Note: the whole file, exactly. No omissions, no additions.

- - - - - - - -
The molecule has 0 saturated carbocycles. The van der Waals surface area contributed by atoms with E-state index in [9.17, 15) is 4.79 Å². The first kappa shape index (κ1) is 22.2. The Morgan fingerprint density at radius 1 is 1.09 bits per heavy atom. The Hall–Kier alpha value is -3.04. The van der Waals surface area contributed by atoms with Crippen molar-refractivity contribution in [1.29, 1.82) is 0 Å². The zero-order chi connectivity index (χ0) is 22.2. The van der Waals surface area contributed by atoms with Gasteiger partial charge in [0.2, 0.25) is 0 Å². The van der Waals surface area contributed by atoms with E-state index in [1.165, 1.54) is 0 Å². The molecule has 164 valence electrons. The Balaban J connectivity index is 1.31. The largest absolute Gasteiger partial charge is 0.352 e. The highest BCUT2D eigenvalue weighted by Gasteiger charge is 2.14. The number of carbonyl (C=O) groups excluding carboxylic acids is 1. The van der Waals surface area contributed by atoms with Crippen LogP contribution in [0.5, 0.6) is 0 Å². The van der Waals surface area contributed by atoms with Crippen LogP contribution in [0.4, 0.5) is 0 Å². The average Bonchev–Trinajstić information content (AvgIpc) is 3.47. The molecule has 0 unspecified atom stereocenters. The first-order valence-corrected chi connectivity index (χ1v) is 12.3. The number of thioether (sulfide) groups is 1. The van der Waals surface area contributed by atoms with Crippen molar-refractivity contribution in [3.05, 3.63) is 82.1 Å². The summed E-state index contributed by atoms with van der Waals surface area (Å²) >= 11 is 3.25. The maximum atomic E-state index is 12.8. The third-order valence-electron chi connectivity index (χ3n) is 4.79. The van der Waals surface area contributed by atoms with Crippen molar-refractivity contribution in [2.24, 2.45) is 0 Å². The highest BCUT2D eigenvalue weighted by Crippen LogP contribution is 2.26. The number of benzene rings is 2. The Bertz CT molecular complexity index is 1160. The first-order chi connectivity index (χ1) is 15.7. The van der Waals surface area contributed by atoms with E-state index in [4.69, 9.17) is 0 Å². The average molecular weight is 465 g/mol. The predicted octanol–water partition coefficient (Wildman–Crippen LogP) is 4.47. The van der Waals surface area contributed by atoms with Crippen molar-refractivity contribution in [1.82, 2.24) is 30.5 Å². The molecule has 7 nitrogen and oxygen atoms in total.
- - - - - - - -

The molecule has 0 saturated carbocycles. The van der Waals surface area contributed by atoms with E-state index in [9.17, 15) is 4.79 Å². The first kappa shape index (κ1) is 22.2. The Morgan fingerprint density at radius 1 is 1.09 bits per heavy atom. The Hall–Kier alpha value is -3.04. The van der Waals surface area contributed by atoms with Crippen molar-refractivity contribution in [1.29, 1.82) is 0 Å². The zero-order chi connectivity index (χ0) is 22.2. The van der Waals surface area contributed by atoms with Gasteiger partial charge in [0.2, 0.25) is 0 Å². The van der Waals surface area contributed by atoms with E-state index in [1.165, 1.54) is 0 Å². The molecule has 164 valence electrons. The Balaban J connectivity index is 1.31. The largest absolute Gasteiger partial charge is 0.352 e. The highest BCUT2D eigenvalue weighted by Gasteiger charge is 2.14. The number of carbonyl (C=O) groups excluding carboxylic acids is 1. The van der Waals surface area contributed by atoms with Crippen LogP contribution in [0.5, 0.6) is 0 Å². The van der Waals surface area contributed by atoms with Crippen LogP contribution in [0.4, 0.5) is 0 Å². The average Bonchev–Trinajstić information content (AvgIpc) is 3.47. The molecule has 0 unspecified atom stereocenters. The first-order valence-corrected chi connectivity index (χ1v) is 12.3. The number of thioether (sulfide) groups is 1. The van der Waals surface area contributed by atoms with Crippen molar-refractivity contribution in [3.05, 3.63) is 82.1 Å². The summed E-state index contributed by atoms with van der Waals surface area (Å²) >= 11 is 3.25. The maximum atomic E-state index is 12.8. The third-order valence-electron chi connectivity index (χ3n) is 4.79. The van der Waals surface area contributed by atoms with Crippen molar-refractivity contribution in [2.24, 2.45) is 0 Å². The highest BCUT2D eigenvalue weighted by Crippen LogP contribution is 2.26. The number of benzene rings is 2. The Bertz CT molecular complexity index is 1160. The first-order chi connectivity index (χ1) is 15.7. The van der Waals surface area contributed by atoms with E-state index in [4.69, 9.17) is 0 Å². The average molecular weight is 465 g/mol. The predicted octanol–water partition coefficient (Wildman–Crippen LogP) is 4.47. The van der Waals surface area contributed by atoms with Crippen molar-refractivity contribution in [1.82, 2.24) is 30.5 Å². The molecule has 7 nitrogen and oxygen atoms in total.